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When it comes to kitchen appliances, I'm always tempted by a classic design, generally with a stainless steel or brushed aluminium finish. It's the same with kettles, and the model that I currently own fits squarely into the above criteria. My Philips HD 4600 is actually five or six years old now, but it has been an incredibly effective and reliable model. Costing under twenty pounds, and constructed primarily from steel with a high-grade plastic base and handle, the kettle is undoubtedly a nice looking appliance. However, unlike the majority of its water-boiling siblings, it's actually not a cordless model, although a cordless version is available (HD 4601).
The kettle features a red light at the side of its base which illuminates during boiling and lets you know that something is actually happening. The appliance is activated via an easily accessible red rocker switch found at the rear, which sits just above the power cord entry point.
Inside the belly of the metal beast...
Looking inside the kettle, the first thing you'll notice is a slot which allows you to slide in a gauze filter, thus preventing any limescale from entering your cup when pouring a drink. I actually removed the filter on my kettle as it furred up quite quickly, and the gauze part started to fall apart. That said, it was my own fault, as it is recommended that the filter is replaced every so often, and spare ones can currently be purchased from amazon.co.uk for £9.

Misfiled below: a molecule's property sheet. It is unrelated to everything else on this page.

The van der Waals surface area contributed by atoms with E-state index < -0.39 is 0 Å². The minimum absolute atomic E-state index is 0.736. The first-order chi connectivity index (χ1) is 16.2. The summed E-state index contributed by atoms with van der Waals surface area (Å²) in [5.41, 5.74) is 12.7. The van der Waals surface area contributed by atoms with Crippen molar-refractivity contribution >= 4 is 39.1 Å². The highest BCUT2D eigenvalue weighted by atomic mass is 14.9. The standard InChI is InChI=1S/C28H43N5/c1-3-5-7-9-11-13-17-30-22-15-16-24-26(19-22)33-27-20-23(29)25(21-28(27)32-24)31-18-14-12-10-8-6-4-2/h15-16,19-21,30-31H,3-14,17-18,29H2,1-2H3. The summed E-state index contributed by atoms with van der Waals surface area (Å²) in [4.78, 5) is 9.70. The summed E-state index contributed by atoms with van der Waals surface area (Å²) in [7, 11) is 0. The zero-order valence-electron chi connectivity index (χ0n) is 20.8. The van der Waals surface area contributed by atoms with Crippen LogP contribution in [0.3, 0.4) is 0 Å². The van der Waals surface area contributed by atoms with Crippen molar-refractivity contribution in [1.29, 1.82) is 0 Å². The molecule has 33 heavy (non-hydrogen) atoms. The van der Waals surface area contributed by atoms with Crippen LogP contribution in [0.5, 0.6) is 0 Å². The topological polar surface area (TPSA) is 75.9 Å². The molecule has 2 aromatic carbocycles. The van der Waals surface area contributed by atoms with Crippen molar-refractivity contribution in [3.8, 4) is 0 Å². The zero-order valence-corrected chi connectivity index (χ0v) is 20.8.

The only other thing of note inside the appliance is a black plastic marker which is designed to inform the user of the kettle's maximum fill capacity (1.7 litres - equivalent to around six medium sized mugs). When full to capacity, the kettle takes around five minutes to boil, which may sound like a long time - however, if you only fill the kettle to the halfway point, then the boiling time is reduced to around only two minutes. Besides, from an environmental perspective, you should only boil the amount of water that you intend to use.
Tarnish my good name
Although it's lovely and shiny when new, the metal sides of the HD 4600 go dull fairly quickly (within a few months of purchase) and will never regain their sparkling glory. However, the slightly tarnished look works well for the kettle, and is by no means unpleasant. I often find that a quick clean with a bit of wire-wool brings back a certain amount of sparkle, albeit for a limited time period. Similarly, the inner base of the kettle (the heating element) scales up quite fast, and if you don't de-scale every couple of months, the boiling time will be impaired. I personally recommend Kilrock-K descaler, as it's a fast working and highly efficient product.
Design features of note
The kettle's handle is located directly on top, which makes it very easy to lift when full of water. I find that jug-style kettles are much harder to lift, as you're picking up from a point which is essentially to the side of the water. Even when full, the 4600 doesn't feel too heavy, and as such should be applauded for its lightweight and efficient design.
The kettle is filled by removing a small rounded lid which sits just under the handle, similarly on top of the appliance. I often find that some kettle lids (especially with this classic design style) can be a little difficult to remove, yet the HD 4600 has no such issue. One thing that must be noted however, is the importance of ensuring that the lid is fully down when the kettle is boiling - if it isn't, the auto boil cut-off won't work, and the kettle will keep going until it boils dry.
Overall then, If you're looking for an affordable and reliable kettle, the Philips HD 4600 is a great place to start - it's easy to lift, boils quickly, and looks pretty good too - the only real downside is the fact that it isn't cordless - highly recommended nevertheless.
Short name: Philips HD4600